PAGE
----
Paris Hilton rallies people against Provo Canyon School

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Paris Hilton leads a protest Friday, Oct. 9, in Provo. Hilton was in Utah to lead a protest outside a boarding school where she alleges she was abused physically and mentally by staff when she was a teenager. Hilton, now 39, went public with the allegations in a new documentary and wants a school that she says left her with nightmares and insomnia for years to be shut down. (AP Photo/Rick Bowmer)

Paris Hilton joined with others on Friday at Riverview Park in Provo and rallied to shut down Provo Canyon School, one of many residential treatment facilities across the nation that former clients claim are emotionally, physically and psychologically abusive. 

Hilton, a reality television star and daughter of the Hilton Hotel founders, released a documentary titled “This is Paris” on Sept. 14. The documentary details her traumatic experiences from correctional facilities she attended in the 1990s and raises awareness for Breaking Code Silence, a movement for other survivors to share their experience. 

“It is one of the most empowering moments of my life, all of the survivors coming together and taking a stand against these abusive schools,” Hilton told The Daily Universe. 

Paris Hilton speaks at a Provo rally targeting residential treatment centers. (Kaela Cleary)

Hilton and others shared experiences and talked about the legal action moving forward. 

“I see you survivors and I want all of you to know that I’m dedicated to using my platform and my resources to this movement until I see change happen. To that end I’m giving all proceeds from my new song to Breaking Code Silence,” Hilton said at the gathering. 

The group also participated in a march past Provo Canyon School. Hilton said her goal isn’t just to shut down Provo Canyon School but to disassemble the whole industry.

In Hilton’s documentary she said she went to several treatment facilities, but Provo Canyon School was “the worst of the worst.” The abuse included solitary confinement, physical abuse, and forced intake of unknown medications. “Maybe if I stop their nightmares, it will help stop mine,” Hilton said in her documentary. 

“Just walking outside in Provo right now with hundreds of people holding signs, it’s just an incredible feeling and I know that we are going to make a change and this is going to make a huge impact and help save children’s lives,” Hilton said to The Daily Universe.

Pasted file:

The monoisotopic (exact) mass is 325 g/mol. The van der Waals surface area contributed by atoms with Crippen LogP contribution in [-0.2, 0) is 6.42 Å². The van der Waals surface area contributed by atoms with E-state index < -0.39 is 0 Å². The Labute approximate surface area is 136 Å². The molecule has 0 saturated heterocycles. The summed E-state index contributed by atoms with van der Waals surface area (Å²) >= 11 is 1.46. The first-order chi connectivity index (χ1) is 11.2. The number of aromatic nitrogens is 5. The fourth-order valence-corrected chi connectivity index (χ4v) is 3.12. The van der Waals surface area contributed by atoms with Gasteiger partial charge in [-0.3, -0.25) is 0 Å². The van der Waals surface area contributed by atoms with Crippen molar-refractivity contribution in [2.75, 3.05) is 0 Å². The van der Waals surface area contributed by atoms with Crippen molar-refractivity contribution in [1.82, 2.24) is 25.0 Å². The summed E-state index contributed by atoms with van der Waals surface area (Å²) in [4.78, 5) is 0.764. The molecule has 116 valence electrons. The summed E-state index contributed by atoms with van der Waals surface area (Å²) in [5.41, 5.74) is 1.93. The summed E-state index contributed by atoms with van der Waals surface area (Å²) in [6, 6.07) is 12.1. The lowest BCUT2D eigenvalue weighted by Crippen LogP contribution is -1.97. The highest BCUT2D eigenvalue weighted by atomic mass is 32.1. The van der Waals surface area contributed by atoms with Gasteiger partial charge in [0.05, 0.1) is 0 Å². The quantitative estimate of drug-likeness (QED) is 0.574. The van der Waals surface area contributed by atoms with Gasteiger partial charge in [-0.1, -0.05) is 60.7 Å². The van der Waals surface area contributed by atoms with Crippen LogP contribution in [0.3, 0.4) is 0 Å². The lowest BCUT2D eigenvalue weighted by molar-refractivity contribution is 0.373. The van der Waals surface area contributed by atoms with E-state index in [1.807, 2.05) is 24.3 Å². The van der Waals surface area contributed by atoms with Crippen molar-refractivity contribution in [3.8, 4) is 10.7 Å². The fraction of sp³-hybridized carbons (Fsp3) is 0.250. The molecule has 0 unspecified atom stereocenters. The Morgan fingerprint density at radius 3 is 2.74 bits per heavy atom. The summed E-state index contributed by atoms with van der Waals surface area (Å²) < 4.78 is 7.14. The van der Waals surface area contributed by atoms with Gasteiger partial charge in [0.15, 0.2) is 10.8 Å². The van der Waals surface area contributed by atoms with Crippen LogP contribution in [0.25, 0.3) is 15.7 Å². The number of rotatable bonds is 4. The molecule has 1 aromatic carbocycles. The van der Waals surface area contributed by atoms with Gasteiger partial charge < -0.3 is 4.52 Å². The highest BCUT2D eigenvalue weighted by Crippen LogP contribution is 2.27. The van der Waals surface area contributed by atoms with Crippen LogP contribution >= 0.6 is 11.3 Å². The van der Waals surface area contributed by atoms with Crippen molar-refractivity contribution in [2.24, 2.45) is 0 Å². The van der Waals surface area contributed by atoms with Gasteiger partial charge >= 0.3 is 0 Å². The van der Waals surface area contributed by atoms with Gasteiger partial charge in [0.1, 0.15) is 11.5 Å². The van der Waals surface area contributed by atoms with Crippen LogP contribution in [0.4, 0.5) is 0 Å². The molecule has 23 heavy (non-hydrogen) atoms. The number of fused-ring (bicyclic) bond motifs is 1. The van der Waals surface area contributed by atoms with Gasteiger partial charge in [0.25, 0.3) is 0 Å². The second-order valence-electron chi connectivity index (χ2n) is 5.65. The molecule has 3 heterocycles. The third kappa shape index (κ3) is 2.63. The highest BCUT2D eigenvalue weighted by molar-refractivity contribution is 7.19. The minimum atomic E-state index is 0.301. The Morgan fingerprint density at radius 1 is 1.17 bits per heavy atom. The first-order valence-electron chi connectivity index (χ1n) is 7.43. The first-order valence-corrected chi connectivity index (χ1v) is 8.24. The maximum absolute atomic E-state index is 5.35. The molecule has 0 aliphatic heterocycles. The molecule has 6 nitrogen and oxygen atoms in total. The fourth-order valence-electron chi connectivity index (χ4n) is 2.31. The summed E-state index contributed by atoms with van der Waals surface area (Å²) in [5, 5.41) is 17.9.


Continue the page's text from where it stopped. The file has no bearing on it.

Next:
Provo Canyon School is one of the many treatment facilities across that nation that survivors have exposed as being abusive to teens and children. 

Misha Osherovich said they suffered abuse at a different treatment center in Utah. “My parents were taken advantage of — these programs swoop in and say, ‘we’ll fix your kid.’ That’s not how you help a teenager struggling with mental health issues.”

Osherovich said it’s not just about immediately shutting these facilities down, but giving teens a voice to talk about mental health and providing parents with resources to help their kids so these “programs never come into the equation.”

Provo Canyon School is not taking interviews from the press but released a statement last month saying that the school was sold from its previous ownership in August 2000. The statement says the school is highly regulated by multiple agencies and organizations including “the Utah Department of Human Services, Office of Licensing and various state, federal and national credentialing organizations and agencies.”

The statement says the school does not accept or promote any kind of abuse, and according to their 2020 year-to-date Patient Satisfaction Survey Results, “100% of patients reported they feel better when released than when they were admitted and they were satisfied with their treatment.” 

The statement made a stance against some of the specific allegations thrown at them, “Provo Canyon School DOES NOT use ‘solitary confinement’ as a form of intervention. Licensed physicians prescribe medication as necessary to assist the patient in addressing their mental health diagnosis.”

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